By: Korie Marshall
With few scheduled court days in Valemount, some people in the legal system are seeing how lack of court time is affecting justice.
On Thursday Sept. 4th, one of the five or six regularly scheduled court days per year in Valemount, there were 34 separate matters on the docket, waiting to be heard by Madam Justice S. Keyes, who was filling in for our usual judge who is on medical leave.
The single matter in small claims court saw the claimant and the defendant’s lawyer sit in the building from before court opened at 9:30 am until almost 5:00 pm. At about 4:40, Ken Sommerfeld, duty counsel for the day, brought the claimant in from the waiting room and told Judge Keyes she’s wondering if she’d get to see a judge today. Judge Keys responded, unfortunately no, it was already past the end of the court day, though she was still dealing with a couple matters.
It wasn’t just the small claims case there wasn’t time for.
At the end of the day, Geoff McDonald, Crown Counsel, said the number of court days in Valemount had been cut back when the case load was slow. But now that the list is getting longer again, additional court days haven’t been added back.
“Things keep getting remanded due to lack of court time,” said McDonald.
Sommerfeld says it’s been like this for four years or more, maybe even the last eight years. “Now people respect the law less, because there is no court time to deal with anything.”
In adult court, two issues were scheduled for trial that day, and another was scheduled to be a continuation of trial. None were dealt with. In one matter, McDonald said the case was serious – a hitchhiker from Ontario picked up by a trucker reported offenses that had not occurred – and deserved the two full days of court time it was scheduled for. It had already been adjourned due to lack of court time, and was again adjourned to October 9, because there was still no time.
Sommerfeld said he’s 63 years old, and has seen a lot, and he used to see additional court days scheduled to handle matters like this. “It is weird now that there is no time.”
Another issue was set to be the continuation of a trial from last sitting, but the judge on that case did not leave instructions, and Judge Keyes was not willing to continue a trial she knew nothing about.
McDonald discussed setting January 8 as the trial day for a third case, but Judge Keyes asked why there would be any better chance of hearing that case when January 8 would be just like today. At one point, Judge Keyes asked what the Judicial Case Managers – the people who schedule court time and trial dates – had said about these cases. McDonald said they’d responded that they were working on it, but had not come back with any date.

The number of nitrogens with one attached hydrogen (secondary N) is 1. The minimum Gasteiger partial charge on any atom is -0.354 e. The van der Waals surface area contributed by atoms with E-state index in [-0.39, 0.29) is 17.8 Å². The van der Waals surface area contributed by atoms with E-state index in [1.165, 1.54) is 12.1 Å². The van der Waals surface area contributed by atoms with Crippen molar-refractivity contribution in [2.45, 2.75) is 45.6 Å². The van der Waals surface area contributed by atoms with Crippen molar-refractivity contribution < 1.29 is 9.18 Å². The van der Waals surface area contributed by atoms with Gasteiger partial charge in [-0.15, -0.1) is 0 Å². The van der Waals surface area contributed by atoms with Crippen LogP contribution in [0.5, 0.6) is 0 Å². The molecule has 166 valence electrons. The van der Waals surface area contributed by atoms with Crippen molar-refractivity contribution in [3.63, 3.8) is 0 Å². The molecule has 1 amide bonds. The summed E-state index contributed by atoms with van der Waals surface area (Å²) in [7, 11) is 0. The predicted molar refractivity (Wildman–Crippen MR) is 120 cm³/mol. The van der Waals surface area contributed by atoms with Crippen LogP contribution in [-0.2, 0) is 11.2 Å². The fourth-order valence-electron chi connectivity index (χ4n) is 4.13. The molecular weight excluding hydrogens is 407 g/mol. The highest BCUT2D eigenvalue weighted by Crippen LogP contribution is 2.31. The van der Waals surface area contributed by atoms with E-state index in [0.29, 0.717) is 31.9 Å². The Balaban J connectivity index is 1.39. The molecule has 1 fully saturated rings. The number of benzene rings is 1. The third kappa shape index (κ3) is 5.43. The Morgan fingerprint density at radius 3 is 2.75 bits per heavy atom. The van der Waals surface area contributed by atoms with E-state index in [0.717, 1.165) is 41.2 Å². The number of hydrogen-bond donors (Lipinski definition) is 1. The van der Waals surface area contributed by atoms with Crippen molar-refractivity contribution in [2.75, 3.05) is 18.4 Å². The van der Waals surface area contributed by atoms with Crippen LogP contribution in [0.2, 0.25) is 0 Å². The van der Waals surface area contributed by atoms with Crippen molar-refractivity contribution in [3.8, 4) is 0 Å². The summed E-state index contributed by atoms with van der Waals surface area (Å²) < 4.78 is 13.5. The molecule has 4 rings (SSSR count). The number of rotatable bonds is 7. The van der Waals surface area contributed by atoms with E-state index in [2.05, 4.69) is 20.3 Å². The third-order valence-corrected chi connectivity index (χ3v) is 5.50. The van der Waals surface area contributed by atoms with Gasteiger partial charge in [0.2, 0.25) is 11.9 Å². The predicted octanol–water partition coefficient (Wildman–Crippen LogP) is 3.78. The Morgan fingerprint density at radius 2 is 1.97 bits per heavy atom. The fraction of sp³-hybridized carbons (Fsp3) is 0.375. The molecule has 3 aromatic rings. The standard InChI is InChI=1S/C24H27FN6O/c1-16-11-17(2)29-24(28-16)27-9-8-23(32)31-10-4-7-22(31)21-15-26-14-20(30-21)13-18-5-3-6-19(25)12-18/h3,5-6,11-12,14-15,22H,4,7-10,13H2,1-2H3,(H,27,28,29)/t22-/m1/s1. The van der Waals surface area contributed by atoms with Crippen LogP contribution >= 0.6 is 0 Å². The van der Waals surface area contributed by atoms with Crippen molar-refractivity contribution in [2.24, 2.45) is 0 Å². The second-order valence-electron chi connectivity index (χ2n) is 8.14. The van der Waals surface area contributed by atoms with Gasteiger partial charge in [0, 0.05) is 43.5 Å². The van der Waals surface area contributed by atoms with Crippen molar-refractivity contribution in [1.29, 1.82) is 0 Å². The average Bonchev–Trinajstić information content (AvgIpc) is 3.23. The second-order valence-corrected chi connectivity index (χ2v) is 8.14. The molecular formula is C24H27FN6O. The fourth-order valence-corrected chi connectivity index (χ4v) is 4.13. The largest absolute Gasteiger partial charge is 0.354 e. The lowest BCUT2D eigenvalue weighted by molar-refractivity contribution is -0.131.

Three defendants that day did not show up, and warrants for their arrest have either been issued or might be. If they had shown up, it’s possible the issues would have been held over until October 9 anyway for one reason or another, maybe to consult counsel or to set a date for trial. Ten other issues were held over, for various reasons. One defendant took a day off work in McBride to come to court in Valemount and there was no time for his case, but since court was scheduled for the next day in McBride, the judge and counsel suggested the case be held over until Friday in McBride. The defendant wasn’t sure he could get the day off work again, but Sommerfeld generously offered to pick him up from work if the judge would agree to look at the matter in the afternoon.
One of the few issues that was actually dealt with still has to come back to court on October 9 to set a date for trial. Only two issues out of 23 were dealt with and don’t have to come back to court.
And that is just Adult court. Judge Keyes was also scheduled to hear youth, family and ticket court, as well as small claims and adult court.
Only two of the four family court matters were dealt with before 4:50 pm. The single ticket court issue was dealt with (Judge Keyes dismissed the fine). The five issues for two defendants in youth court were remanded to the October 9th court day for a variety of reasons including the fact that one defendant was in custody on another matter.
A spokesperson for the Ministry of Justice says the court hearing schedules are determined by the judiciary, but notes the total number of provincial court cases has been declining over the past 15 years, so court sitting hours have also declined. She says the declining trend in the number of court cases and sitting hours parallels the continuing decrease in reported crime rates in BC.
“As BC’s demographics change and evolve over time, it is important that resource allocations respond accordingly to these changes,” said the spokesperson.
The provincial court had not responded by press time on the apparent lack of court time in Valemount currently.